Asian American Lawmakers Tell Congress to Fight Racism and Hate Over Coronavirus

Asian American Lawmakers Tell Congress to Fight Racism and Hate Over CoronavirusAsian American Lawmakers Tell Congress to Fight Racism and Hate Over Coronavirus
Asian American lawmakers have urged fellow members of Congress to help combat the escalating amounts of racism linked to the spread of COVID-19.
In a letter issued on Wednesday, the Congressional Asian Pacific American Caucus (CAPAC), chaired by Rep. Judy Chu, asked the legislature to help them “prevent hysteria, ignorant attacks, and racist assaults that have been fueled by misinformation pertaining to the 2019 novel coronavirus (COVID-19),” through publication of accurate information.
The letter cited incidents in which Asian Americans were assaulted over fears of the virus.
These include the attack on a California teen who ended up in an emergency room, as well as the barring of two Hmong men from lodging at Super 8 and Days Inn outlets in Indiana.
Chu stressed that nobody should be vulnerable to any kind of attack due to fears of the outbreak.
“The members of Congress are the trusted sources out there,” the legislator told NBC News. “So if they say something about what the truth actually is, I think it has meaning. Also, of course, the members of Congress have a huge role to play in calming the public.”
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In a press conference on Friday, Rep. Grace Meng, whose district in Queens, New York is 40% Asian American, said that there are “restaurants that have already been shut down because of poor business,” according to USA Today.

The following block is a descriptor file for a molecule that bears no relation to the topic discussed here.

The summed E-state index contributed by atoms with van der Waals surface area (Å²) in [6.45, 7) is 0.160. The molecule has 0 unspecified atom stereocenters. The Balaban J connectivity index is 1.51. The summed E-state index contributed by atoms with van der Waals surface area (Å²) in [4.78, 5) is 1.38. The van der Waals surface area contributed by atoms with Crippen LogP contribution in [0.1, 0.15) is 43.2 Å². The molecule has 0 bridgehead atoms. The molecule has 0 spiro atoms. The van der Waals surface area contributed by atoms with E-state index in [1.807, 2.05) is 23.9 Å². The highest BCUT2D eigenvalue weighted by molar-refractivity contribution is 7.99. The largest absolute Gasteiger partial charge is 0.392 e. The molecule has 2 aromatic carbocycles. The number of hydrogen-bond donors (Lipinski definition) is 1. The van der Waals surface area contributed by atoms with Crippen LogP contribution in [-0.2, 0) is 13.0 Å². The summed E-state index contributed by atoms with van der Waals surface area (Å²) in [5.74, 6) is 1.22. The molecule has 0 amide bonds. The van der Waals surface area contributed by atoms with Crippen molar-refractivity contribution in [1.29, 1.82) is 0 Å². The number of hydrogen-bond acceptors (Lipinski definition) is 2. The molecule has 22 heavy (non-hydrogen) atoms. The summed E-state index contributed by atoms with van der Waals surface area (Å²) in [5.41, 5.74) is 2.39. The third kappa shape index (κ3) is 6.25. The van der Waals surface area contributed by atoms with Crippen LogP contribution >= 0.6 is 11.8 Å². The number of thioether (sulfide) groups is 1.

Rita Pin Ahrens, executive director of OCA-Asian Pacific American Advocates, shared a similar observation, saying that their chapters have reported: “diminished patronage to Asian American-owned businesses, from restaurants to grocery stores, to nail salons and to other places and forcing owners into financial crisis and sending workers home.”
Last month, New York City Councilman Mark Treyger slammed such attacks after a man assaulted an Asian American woman in Chinatown and called her a “diseased b***h.”
Before dropping out of the Democratic presidential candidate race, Andrew Yang also condemned cases of racism tied to the outbreak, arguing that the best way to beat such a sentiment is to contain the disease itself.
Other instances of racism related to COVID-19 fears include a man doused with water in New York City, a woman verbally attacked in the Los Angeles subway and a child turned away from a sample stand at a Costco in Washington.
Such incidents are not limited to the U.S., however, as Asians in Canada, the U.K. and even above international waters — to name a few — have had similar experiences, resulting in a dedicated Wikipedia page.
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